So a few weeks ago I was reading someone’s blog about religious matters and they referred to the concept of Liahona Mormons and Iron Rod Mormons.

This nomenclature comes from Richard D. Poll, a history professor who once taught at BYU.

Iron Rod saints are people who believe the Church, Scriptures, and Modern Day Prophets teach Truth, that we can know the Truth and live by it.  Iron Rod saints find all sorts of answers in the scriptures and declarations from modern prophets.  Faith is a major principle for accepting these declarations from scripture and modern prophets.

Liahona saints are people who tend to doubt and question answers in the face of other inputs from the world of science or philosophy but find that the answers in the LDS faith are good enough to go by and they live with their doubts and misgivings on certain topics.

From Dr. Poll (p.20):

Those who need “true” answers and see religious authority as a reliable source of such answers are Iron Rods. Those who see truth as elusive and all authority-based answers as liable to scrutiny are Liahonas. The Iron Rods pray for confirmation of answers which they have received, and frequently it comes. The Liahonas pray for strength to cope with uncertainty, and it also frequently comes.

(emphasis added).  This is little more than people getting what they pray for as a consequence of how they see the world.  It is a truism that people see the world as they are, not as the world really is.  Believing is seeing.

Dr. Poll was writing about 20 years after his original declaration about two types of saints, the Iron Rods and the Liahonas and noted that he pretty much was rebuked by President Harold B. Lee (First Counselor in the First Presidency) in General Conference in 1971.  If that is not a big sign to change your thinking on a given topic, I’m not sure what is.

The statement was a sound rebuttal of this kind of doubtful thinking as well as efforts to “correct” the church.  Here is a somewhat extended quote from that address.

There are many who profess to be religious and speak of themselves as Christians, and, according to one such, “as accepting the scriptures only as sources of inspiration and moral truth,” and then ask in their smugness: “Do the revelations of God give us a handrail to the kingdom of God, as the Lord’s messenger told Lehi, or merely a compass?”

Unfortunately, some are among us who claim to be Church members but are somewhat like the scoffers in Lehi’s vision—standing aloof and seemingly inclined to hold in derision the faithful who choose to accept Church authorities as God’s special witnesses of the gospel and his agents in directing the affairs of the Church.

There are those in the Church who speak of themselves as liberals who, as one of our former presidents has said, “read by the lamp of their own conceit.” (Joseph F. Smith, Gospel Doctrine [Deseret Book Co., 1939], p. 373.) One time I asked one of our Church educational leaders how he would define a liberal in the Church. He answered in one sentence: “A liberal in the Church is merely one who does not have a testimony.”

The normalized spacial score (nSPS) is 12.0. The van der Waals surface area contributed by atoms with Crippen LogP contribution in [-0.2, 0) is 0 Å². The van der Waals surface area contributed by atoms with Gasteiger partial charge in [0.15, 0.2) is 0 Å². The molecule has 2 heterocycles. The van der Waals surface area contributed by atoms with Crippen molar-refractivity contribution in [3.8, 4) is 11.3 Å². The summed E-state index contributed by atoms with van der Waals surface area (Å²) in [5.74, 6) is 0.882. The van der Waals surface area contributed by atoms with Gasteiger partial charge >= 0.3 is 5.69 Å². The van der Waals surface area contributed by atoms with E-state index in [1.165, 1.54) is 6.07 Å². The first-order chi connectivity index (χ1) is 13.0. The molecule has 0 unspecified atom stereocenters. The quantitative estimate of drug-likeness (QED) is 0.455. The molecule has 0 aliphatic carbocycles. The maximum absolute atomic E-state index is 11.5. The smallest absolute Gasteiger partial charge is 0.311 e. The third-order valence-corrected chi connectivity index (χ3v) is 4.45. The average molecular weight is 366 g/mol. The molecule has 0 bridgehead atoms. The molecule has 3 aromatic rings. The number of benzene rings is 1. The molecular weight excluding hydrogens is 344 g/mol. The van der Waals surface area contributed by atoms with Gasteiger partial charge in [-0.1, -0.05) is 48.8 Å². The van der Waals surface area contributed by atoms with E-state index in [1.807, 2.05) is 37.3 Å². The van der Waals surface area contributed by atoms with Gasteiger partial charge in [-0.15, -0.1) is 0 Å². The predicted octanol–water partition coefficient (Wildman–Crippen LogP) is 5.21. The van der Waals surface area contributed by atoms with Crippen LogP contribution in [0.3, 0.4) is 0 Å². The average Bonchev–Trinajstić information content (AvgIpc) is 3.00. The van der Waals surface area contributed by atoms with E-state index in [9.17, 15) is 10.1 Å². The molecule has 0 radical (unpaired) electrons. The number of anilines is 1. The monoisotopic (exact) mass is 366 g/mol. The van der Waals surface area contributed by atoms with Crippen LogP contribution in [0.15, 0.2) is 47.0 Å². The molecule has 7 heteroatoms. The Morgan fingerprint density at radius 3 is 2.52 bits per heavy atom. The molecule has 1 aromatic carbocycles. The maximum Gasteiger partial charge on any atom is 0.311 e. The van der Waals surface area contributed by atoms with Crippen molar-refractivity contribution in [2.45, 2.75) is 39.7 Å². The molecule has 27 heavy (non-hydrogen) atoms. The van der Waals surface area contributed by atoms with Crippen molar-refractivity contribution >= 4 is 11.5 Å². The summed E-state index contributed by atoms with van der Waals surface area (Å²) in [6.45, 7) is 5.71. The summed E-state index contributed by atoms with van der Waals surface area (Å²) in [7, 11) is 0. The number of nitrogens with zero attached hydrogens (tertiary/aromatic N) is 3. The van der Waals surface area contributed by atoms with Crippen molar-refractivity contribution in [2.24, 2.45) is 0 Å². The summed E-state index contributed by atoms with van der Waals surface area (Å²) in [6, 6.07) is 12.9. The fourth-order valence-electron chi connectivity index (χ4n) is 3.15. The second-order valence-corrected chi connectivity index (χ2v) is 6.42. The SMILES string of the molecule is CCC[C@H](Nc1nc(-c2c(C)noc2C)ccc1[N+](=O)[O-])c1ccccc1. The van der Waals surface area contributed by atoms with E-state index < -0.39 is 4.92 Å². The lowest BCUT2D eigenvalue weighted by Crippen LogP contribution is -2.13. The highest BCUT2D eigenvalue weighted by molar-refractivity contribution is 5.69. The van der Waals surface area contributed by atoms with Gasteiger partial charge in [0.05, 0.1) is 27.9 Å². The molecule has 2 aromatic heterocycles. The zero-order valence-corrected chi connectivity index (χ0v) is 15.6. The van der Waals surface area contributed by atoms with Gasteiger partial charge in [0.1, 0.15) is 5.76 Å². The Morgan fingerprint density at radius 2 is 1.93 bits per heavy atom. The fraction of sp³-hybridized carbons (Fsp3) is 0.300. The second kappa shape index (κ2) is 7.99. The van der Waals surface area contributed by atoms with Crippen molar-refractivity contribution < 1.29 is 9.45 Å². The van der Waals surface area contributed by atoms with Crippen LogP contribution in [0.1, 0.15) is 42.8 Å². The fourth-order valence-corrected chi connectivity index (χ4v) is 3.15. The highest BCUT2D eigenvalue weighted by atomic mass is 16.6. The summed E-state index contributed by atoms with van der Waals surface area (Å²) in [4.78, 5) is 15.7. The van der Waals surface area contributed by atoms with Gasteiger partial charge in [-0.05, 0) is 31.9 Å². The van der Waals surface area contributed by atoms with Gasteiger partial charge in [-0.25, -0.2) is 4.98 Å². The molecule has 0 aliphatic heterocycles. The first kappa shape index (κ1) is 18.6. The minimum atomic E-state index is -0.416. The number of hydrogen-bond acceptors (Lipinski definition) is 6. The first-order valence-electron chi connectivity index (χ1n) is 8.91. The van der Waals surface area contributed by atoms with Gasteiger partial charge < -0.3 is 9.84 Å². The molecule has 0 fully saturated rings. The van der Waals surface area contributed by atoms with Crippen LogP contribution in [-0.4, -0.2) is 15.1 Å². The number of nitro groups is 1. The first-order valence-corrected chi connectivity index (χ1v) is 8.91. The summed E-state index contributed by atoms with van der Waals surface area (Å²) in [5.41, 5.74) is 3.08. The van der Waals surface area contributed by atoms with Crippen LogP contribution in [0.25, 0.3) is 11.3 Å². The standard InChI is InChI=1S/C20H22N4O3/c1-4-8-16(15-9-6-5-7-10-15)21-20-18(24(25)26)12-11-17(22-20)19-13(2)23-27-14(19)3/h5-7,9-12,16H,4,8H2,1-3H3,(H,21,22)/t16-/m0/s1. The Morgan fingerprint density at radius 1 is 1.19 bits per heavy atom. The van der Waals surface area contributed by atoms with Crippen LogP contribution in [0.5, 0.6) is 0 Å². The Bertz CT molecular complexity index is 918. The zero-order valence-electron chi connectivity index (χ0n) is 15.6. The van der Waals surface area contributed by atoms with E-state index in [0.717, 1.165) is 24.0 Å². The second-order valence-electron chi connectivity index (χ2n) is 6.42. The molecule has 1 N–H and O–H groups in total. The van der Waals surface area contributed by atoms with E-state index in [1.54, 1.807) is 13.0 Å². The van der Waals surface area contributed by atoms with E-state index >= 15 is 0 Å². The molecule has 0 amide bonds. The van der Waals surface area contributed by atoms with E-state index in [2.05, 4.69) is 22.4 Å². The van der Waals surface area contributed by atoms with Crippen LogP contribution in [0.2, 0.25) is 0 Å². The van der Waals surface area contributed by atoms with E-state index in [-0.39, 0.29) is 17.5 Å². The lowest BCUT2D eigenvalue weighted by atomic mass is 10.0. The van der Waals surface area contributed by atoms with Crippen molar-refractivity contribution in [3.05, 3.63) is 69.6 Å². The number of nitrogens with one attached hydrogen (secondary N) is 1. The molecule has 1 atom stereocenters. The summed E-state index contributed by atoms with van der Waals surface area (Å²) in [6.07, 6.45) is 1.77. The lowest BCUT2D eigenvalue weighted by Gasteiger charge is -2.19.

. . .

Here again, to use the figure of speech in Lehi’s vision, they are those who are blinded by the mists of darkness and as yet have not a firm grasp on the “iron rod.”

Wouldn’t it be wonderful if, when there are questions which are unanswered because the Lord hasn’t seen fit to reveal the answers as yet, all such could say, as Abraham Lincoln is alleged to have said, “I accept all I read in the Bible that I can understand, and accept the rest on faith.”

How comforting it would be to those who are the restless in the intellectual world, when such questions arise as to how the earth was formed and how man came to be, if they could answer as did an eminent scientist and devoted Church member. A sister had asked: “Why didn’t the Lord tell us plainly about these things?” The scientist answered: “It is likely we would not understand if he did. It might be like trying to explain the theory of atomic energy to an eight-year-old child.”

Sometimes I think about scientific truth or historical truth and how often the truth is stranger than fiction.  We sometimes tend to not believe true statements when presented merely because the concepts presented are so foreign or alien to our understanding that we dismiss it out of hand.

I tend to look at some things and place a “truth” value on them.  The source often matters more than the content of the message.  Satan is working as hard as he can to deceive everyone in any way possible, including clouding the minds and the motives of scientists who may or may not have a dispassionate pursuit of truth in mind.

As Latter Day Saints, it is better to hold to the Truth as best you can.

Comments Welcome